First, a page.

5 thoughts on ““You are not an Emergency”

  1. Jonathan L says:

    How about this, SAR goes up the trail to bring a blanket to someone ill-prepared — no flashlight, but I took my magic cell phone — and someone who is really in trouble and requires rescue doesn’t get it. Every 911 call does require a response — and in some cases the response is no, that’s not an emergency.

    Or even worse, take a look at this:

    http://www.nationalparkstraveler.com/2009/10/third-time-was-anything-charming-%E2%80%93-spot-misuse-grand-canyon-national-park4790

  2. Tom C says:

    Interesting story. The link posted by Jonathan brings up some difficult questions as well. As an ER doc and SAR veteran (even on YoSAR for a brief period), I see this sort of behavior daily. Personally, I feel that every call to 911 should get some sort of response… But Bill is right, YoSAR gets calls like this every day, and with a finite pool of resources there must be a triage process — though the 911 operator is probably not the best person to do this. With more and more wireless coverage and the advent of cheap satellite beacons, these calls are increasingly frequent. Though most community SAR teams are indeed volunteer, the NPS teams are paid by the hour. Even running a few blankets up to the top of Nevada falls would incur several hundred dollars of expense and would decrease the resources available for other park emergencies. That being said, if Mr M was scared for his son’s life, this case seems like a no brainer.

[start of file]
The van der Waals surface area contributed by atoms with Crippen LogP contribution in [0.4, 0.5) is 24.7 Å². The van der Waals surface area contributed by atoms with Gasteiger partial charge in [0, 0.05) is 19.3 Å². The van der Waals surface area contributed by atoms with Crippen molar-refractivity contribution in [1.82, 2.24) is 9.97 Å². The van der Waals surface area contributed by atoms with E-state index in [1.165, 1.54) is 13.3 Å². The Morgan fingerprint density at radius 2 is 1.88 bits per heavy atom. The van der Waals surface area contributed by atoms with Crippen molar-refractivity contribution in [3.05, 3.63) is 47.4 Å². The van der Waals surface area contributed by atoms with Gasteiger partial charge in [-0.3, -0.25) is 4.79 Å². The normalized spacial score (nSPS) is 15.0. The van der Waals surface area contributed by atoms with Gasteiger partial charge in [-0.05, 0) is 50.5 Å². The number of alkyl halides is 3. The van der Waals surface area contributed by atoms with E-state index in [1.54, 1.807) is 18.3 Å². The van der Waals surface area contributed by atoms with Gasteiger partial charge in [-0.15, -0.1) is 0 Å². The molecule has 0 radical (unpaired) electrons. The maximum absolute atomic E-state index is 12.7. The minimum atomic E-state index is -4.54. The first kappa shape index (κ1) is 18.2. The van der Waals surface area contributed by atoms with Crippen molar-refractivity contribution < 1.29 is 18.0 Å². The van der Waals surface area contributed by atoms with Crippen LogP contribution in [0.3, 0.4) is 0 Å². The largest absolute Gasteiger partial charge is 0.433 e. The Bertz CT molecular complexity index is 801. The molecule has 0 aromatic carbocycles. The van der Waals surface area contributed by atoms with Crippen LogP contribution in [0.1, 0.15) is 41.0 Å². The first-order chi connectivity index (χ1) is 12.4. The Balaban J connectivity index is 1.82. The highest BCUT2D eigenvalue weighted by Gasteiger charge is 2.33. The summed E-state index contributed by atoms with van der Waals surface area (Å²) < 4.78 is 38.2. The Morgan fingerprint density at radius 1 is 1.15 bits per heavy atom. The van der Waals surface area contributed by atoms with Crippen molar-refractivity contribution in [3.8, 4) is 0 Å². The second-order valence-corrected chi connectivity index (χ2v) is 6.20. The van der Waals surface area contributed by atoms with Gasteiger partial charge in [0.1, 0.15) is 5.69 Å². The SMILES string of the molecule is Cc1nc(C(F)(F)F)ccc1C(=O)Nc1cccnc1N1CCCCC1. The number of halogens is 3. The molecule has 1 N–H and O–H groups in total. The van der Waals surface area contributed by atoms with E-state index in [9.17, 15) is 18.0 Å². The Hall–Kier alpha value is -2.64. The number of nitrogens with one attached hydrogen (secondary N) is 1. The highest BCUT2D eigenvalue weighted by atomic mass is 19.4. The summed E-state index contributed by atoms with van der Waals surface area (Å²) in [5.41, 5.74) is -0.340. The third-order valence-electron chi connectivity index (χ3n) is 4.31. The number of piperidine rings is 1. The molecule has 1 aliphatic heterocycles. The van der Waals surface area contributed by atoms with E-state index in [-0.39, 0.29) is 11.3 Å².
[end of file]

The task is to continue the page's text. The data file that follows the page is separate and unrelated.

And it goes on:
There has always been great debate in the SAR community regarding whether those who utilize backcountry emergency services should be charged. I don’t have a good answer for that question, but as more people are able to frivolously (or not) sap EMS resources, there needs to be a new paradigm for how we deal with misuse of the system.

    But back to Mr M’s story, I confess that as a father, a doctor, a climber, and a SAR member, I am disturbed that a pivotal decision such as whether to mount a SAR mission was made by an operator.

  3. Andy says:

    I confess that as a father, a doctor, a climber, and a SAR member, I am disturbed that a pivotal decision such as whether to mount a SAR mission was made by an operator

    My thoughts exactly. Something important I should mention is that knowing the dad and his son, even in this very limited way, personalized them and their story for me. Heck, I even reported them missing. I felt concern and even a sense of responsibility for them that was completely different than just hearing about some strangers getting into trouble.

    Maybe this incident could have been handled to everyone’s satisfaction if the operator (or a ranger, via phone) had just successfully reassured the dad that he and his son were going to be okay, and that rescue people knew where they were and were monitoring the situation. The operator could have even told them to call back to check in after an hour or so. The operator could have (and maybe did) suggest ways to stay warm.